To make the back pockets, I took the leftover fabric and drew a rectangle with a 25 cm (9.8”) length and a 17 cm (6.7”) width. I then cut out along the lines and cut the edge of the rectangle, leaving me with two rectangles to work with. I overlocked the edges of the rectangles before continuing.
I drew a horizontal line at 6 cm (2.4”) from the top of the pocket rectangles, then folded down the top to that line and sewed it in place. Then I folded the edges of the pockets and ironed on the folds to create the foldings for the pockets.
The pockets’ position was in the butt area, so taking the back piece of the jumpsuit, I measured down 32 cm (12.6”) from the end of the arm area. From that mark, I measured up and marked 6 cm (2.4”). I then measured the width of the pocket onto the jumpsuit and marked up 6 cm (2.4”) from there. I placed the pocket on those marks and pinned it down. I repeated the same process on the other side for the second pocket, then sewed them both in place.
To make the side pockets, I took some fabric and drew a rectangle of 25 cm (9.8”) length and 17 cm (6.7”) width. I then drew a small curved line on one side, and a big curved line on the opposite side. Next, I cut out the fabric, following the curved lines. I did this twice so that I ended up with four identical pieces.
The side pockets go under the belly, so I measured and marked 27 cm (10.6”) from the end of the arm area. I then placed the pocket there and connected it by placing pins only on the outer line. I repeated this on the other side, then sewed both pockets along the pinned lines. Then I did the same thing on the back side of the jumpsuit.
To connect the front and back pieces of the jumpsuit, I laid them on top of each other, right sides together, and pinned along the sides. When I reached the pocket areas, I pinned along the curve of the pockets and then continued down. I then sewed along the pinned areas and also sewed along the inner leg seams.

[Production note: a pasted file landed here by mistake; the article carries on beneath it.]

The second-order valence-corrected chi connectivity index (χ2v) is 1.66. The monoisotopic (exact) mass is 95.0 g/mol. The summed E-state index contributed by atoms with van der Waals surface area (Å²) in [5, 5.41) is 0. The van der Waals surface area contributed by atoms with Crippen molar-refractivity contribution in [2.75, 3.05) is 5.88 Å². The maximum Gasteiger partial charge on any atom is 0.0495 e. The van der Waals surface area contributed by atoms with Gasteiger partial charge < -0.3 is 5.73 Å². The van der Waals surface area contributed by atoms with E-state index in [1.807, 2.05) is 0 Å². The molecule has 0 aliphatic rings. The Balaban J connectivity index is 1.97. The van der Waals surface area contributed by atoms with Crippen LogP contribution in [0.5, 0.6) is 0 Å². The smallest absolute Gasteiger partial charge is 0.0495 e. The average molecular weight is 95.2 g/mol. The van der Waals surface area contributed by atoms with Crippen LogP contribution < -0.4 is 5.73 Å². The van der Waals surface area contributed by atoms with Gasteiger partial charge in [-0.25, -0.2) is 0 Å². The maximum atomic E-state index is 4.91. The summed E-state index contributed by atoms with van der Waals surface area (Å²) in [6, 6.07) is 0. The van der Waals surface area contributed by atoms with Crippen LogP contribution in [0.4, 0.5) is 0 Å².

Now that my pockets were in place, it was time to make their openings. I laid out the jumpsuit and measured 16 cm (6.3”) from the end of the pocket and made a mark. I repeated this on the other side, then sewed from the mark I made to the other end of the pocket.
Having reached the end of the project, I had to hem the legs. I folded up the edges on the inside and sewed all the way around the bottom of the leg. Then I pinned and sewed together the front and back of the shoulders, sewing slightly down from the edge and from the inside to the outside.
The next thing I did was cut four fabric strips with a 3 cm (1.2”) width. I then connected one strip along the neckline of the jumpsuit and repeated this on the other side. Next, I took another strip and pinned it along the armhole, then pinned the last strip along the other armhole. Once all four strips were pinned in place, I sewed them all down. Then, to finish the seam, I took the strips and double-folded them out then sewed them.
It was finally time to install the zipper to the back of the jumpsuit. I used an invisible zipper to make it look nicer. I pinned the zipper in place, then used my zipper foot to sew it. Once it was secure, I hand-sewed the ends of the zipper to the fabric.
The last step was to make the belt for the jumpsuit. I cut out a long strip of fabric with a 10 cm (3.9”) width. I then folded the strip lengthwise and pinned the edges together. I sewed along the edges, leaving a small unsewn opening in the middle of the belt. Then I used a stick to turn the belt right side out and ironed the belt to straighten the seam. Once that was done, my jumpsuit was complete!
I love the way this jumpsuit came out! It’s so comfortable and completely adorable. I know I can’t wait to wear it out and about. You can customize this jumpsuit to your liking by choosing a fabric color or pattern that you like. I hope you give this project a try because it’s a really fun one. And, of course, I’d love to see your results, so definitely leave me a comment down below!
Whether it’s an old sweater that needs some new life or a really cheap piece that requires some...
To celebrate the start of the sewsustainablefabric challenge we're running with Candice from...
The last few weeks (months, really) I have been sewing up countless samples of the Dany Two Piece,...
I can’t be the only one with piles of old clothes waiting to be worn. It’s time to make the most of...